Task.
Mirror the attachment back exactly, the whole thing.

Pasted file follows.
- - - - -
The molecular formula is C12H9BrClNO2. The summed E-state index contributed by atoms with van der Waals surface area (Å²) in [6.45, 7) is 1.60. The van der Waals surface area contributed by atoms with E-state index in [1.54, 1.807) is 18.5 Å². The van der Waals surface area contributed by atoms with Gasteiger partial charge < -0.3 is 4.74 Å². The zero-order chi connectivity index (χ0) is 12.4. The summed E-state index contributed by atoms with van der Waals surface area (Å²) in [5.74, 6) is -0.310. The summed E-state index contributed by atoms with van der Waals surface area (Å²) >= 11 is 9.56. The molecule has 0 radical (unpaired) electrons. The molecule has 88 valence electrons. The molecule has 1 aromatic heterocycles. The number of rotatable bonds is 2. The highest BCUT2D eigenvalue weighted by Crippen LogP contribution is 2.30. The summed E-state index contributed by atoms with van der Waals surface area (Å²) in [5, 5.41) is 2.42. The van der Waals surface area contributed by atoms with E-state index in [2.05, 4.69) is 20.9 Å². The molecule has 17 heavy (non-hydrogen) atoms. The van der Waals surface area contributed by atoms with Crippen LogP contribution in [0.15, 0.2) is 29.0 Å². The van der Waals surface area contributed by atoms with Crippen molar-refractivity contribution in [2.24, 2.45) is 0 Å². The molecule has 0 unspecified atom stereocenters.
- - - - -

The molecular formula is C12H9BrClNO2. The summed E-state index contributed by atoms with van der Waals surface area (Å²) in [6.45, 7) is 1.60. The van der Waals surface area contributed by atoms with E-state index in [1.54, 1.807) is 18.5 Å². The van der Waals surface area contributed by atoms with Gasteiger partial charge < -0.3 is 4.74 Å². The zero-order chi connectivity index (χ0) is 12.4. The summed E-state index contributed by atoms with van der Waals surface area (Å²) in [5.74, 6) is -0.310. The summed E-state index contributed by atoms with van der Waals surface area (Å²) >= 11 is 9.56. The molecule has 0 radical (unpaired) electrons. The molecule has 88 valence electrons. The molecule has 1 aromatic heterocycles. The number of rotatable bonds is 2. The highest BCUT2D eigenvalue weighted by Crippen LogP contribution is 2.30. The summed E-state index contributed by atoms with van der Waals surface area (Å²) in [5, 5.41) is 2.42. The van der Waals surface area contributed by atoms with E-state index in [2.05, 4.69) is 20.9 Å². The molecule has 17 heavy (non-hydrogen) atoms. The van der Waals surface area contributed by atoms with Crippen LogP contribution in [0.15, 0.2) is 29.0 Å². The van der Waals surface area contributed by atoms with Crippen molar-refractivity contribution in [2.24, 2.45) is 0 Å². The molecule has 0 unspecified atom stereocenters.